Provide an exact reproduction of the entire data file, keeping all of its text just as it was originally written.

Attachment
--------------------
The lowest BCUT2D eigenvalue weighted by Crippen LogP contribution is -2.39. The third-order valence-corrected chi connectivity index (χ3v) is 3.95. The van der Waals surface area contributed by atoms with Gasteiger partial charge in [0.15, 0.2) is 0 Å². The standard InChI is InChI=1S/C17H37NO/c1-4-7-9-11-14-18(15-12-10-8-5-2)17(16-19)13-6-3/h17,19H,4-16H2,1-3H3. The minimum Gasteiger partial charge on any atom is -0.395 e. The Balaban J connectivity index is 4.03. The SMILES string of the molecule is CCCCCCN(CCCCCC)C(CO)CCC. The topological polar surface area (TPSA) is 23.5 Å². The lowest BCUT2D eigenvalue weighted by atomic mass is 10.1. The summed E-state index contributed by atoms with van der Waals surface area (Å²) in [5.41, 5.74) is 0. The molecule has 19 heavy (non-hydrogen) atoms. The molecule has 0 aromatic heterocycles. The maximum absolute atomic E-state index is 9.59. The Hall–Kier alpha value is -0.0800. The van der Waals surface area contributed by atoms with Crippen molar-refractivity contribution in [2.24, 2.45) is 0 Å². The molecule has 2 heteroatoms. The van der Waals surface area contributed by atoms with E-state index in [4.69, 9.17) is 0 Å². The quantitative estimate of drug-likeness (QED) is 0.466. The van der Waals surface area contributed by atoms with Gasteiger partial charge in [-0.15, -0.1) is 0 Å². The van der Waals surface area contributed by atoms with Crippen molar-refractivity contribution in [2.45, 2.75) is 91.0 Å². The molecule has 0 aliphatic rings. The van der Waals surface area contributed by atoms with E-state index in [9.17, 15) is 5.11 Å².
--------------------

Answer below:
The lowest BCUT2D eigenvalue weighted by Crippen LogP contribution is -2.39. The third-order valence-corrected chi connectivity index (χ3v) is 3.95. The van der Waals surface area contributed by atoms with Gasteiger partial charge in [0.15, 0.2) is 0 Å². The standard InChI is InChI=1S/C17H37NO/c1-4-7-9-11-14-18(15-12-10-8-5-2)17(16-19)13-6-3/h17,19H,4-16H2,1-3H3. The minimum Gasteiger partial charge on any atom is -0.395 e. The Balaban J connectivity index is 4.03. The SMILES string of the molecule is CCCCCCN(CCCCCC)C(CO)CCC. The topological polar surface area (TPSA) is 23.5 Å². The lowest BCUT2D eigenvalue weighted by atomic mass is 10.1. The summed E-state index contributed by atoms with van der Waals surface area (Å²) in [5.41, 5.74) is 0. The molecule has 19 heavy (non-hydrogen) atoms. The molecule has 0 aromatic heterocycles. The maximum absolute atomic E-state index is 9.59. The Hall–Kier alpha value is -0.0800. The van der Waals surface area contributed by atoms with Crippen molar-refractivity contribution in [2.24, 2.45) is 0 Å². The molecule has 2 heteroatoms. The van der Waals surface area contributed by atoms with E-state index in [4.69, 9.17) is 0 Å². The quantitative estimate of drug-likeness (QED) is 0.466. The van der Waals surface area contributed by atoms with Gasteiger partial charge in [-0.15, -0.1) is 0 Å². The van der Waals surface area contributed by atoms with Crippen molar-refractivity contribution in [2.45, 2.75) is 91.0 Å². The molecule has 0 aliphatic rings. The van der Waals surface area contributed by atoms with E-state index in [9.17, 15) is 5.11 Å².